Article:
Acute administration of cannabidiol in vivo suppresses ischaemia-induced cardiac arrhythmias and reduces infarct size when given at reperfusion

Authors


  • Subject category: Cardiovascular Pharmacology.

Dr Sarah K Walsh, School of Pharmacy & Life Sciences, Institute for Heath & Welfare Research, Robert Gordon University, Schoolhill, Aberdeen AB10 1FR, UK. E-mail: s.walsh@rgu.ac.uk

Abstract

Background and purpose:  Cannabidiol (CBD) is a phytocannabinoid, with anti-apoptotic, anti-inflammatory and antioxidant effects and has recently been shown to exert a tissue sparing effect during chronic myocardial ischaemia and reperfusion (I/R). However, it is not known whether CBD is cardioprotective in the acute phase of I/R injury and the present studies tested this hypothesis.

Experimental approach:  Male Sprague-Dawley rats received either vehicle or CBD (10 or 50 µg·kg−1 i.v.) 10 min before 30 min coronary artery occlusion or CBD (50 µg·kg−1 i.v.) 10 min before reperfusion (2 h). The appearance of ventricular arrhythmias during the ischaemic and immediate post-reperfusion periods were recorded and the hearts excised for infarct size determination and assessment of mast cell degranulation. Arterial blood was withdrawn at the end of the reperfusion period to assess platelet aggregation in response to collagen.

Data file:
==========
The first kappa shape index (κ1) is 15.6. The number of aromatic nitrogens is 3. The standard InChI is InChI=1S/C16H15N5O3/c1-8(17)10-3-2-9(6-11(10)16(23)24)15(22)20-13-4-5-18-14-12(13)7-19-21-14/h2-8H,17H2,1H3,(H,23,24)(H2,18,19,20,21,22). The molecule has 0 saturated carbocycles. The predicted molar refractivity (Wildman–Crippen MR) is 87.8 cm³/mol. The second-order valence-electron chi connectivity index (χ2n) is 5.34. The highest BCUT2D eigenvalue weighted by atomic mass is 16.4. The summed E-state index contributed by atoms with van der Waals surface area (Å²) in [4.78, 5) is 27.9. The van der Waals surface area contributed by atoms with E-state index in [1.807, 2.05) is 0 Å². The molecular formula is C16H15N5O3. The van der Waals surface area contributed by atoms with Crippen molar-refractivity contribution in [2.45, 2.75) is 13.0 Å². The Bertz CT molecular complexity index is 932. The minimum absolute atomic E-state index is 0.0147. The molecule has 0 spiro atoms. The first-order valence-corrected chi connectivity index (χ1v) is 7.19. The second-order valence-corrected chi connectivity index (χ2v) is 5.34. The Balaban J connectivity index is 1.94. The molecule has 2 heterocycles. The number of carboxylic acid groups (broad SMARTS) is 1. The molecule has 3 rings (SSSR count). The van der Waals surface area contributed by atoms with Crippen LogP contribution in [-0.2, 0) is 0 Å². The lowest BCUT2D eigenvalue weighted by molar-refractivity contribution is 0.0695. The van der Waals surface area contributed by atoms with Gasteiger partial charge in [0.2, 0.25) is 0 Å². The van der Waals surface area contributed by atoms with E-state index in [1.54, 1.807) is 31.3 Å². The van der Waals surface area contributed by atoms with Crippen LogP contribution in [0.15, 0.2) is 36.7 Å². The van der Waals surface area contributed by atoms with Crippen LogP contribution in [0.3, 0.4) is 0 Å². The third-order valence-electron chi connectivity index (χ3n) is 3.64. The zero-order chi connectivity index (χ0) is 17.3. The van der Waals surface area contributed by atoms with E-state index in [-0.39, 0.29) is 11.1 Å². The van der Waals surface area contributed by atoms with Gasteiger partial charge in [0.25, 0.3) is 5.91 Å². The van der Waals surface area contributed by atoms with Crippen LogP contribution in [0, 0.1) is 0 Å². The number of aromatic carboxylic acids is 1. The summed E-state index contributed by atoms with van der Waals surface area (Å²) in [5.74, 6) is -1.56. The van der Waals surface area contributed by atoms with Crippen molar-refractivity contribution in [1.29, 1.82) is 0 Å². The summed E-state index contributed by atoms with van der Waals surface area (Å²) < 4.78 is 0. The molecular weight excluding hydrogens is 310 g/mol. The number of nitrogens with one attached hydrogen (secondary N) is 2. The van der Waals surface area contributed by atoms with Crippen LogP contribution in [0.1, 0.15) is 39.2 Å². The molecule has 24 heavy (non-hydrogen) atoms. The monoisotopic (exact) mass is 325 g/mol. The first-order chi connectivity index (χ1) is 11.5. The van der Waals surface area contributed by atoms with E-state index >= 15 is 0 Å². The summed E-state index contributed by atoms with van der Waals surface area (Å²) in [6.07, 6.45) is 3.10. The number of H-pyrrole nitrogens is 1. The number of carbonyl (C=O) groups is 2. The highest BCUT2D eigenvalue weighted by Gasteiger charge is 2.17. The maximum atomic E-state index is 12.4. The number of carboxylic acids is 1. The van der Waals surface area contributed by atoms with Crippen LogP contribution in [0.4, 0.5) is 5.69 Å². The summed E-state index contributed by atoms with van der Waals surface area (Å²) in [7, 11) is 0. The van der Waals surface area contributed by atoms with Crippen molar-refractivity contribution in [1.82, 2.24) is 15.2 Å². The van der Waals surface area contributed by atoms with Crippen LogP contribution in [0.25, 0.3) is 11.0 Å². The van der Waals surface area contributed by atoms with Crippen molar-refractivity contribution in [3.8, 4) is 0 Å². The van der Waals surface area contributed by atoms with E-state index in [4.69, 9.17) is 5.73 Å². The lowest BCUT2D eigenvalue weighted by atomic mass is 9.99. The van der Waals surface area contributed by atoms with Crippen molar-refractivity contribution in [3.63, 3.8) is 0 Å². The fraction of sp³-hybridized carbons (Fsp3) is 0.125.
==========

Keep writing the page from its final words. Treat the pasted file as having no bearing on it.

Key results:  CBD reduced both the total number of ischaemia-induced arrhythmias and infarct size when administered prior to ischaemia, an effect that was dose-dependent. Infarct size was also reduced when CBD was given prior to reperfusion. CBD (50 µg·kg−1 i.v.) given prior to ischaemia, but not at reperfusion, attenuated collagen-induced platelet aggregation compared with control, but had no effect on ischaemia-induced mast cell degranulation.

Conclusions and implications:  This study demonstrates that CBD is cardioprotective in the acute phase of I/R by both reducing ventricular arrhythmias and attenuating infarct size. The anti-arrhythmic effect, but not the tissue sparing effect, may be mediated through an inhibitory effect on platelet activation.

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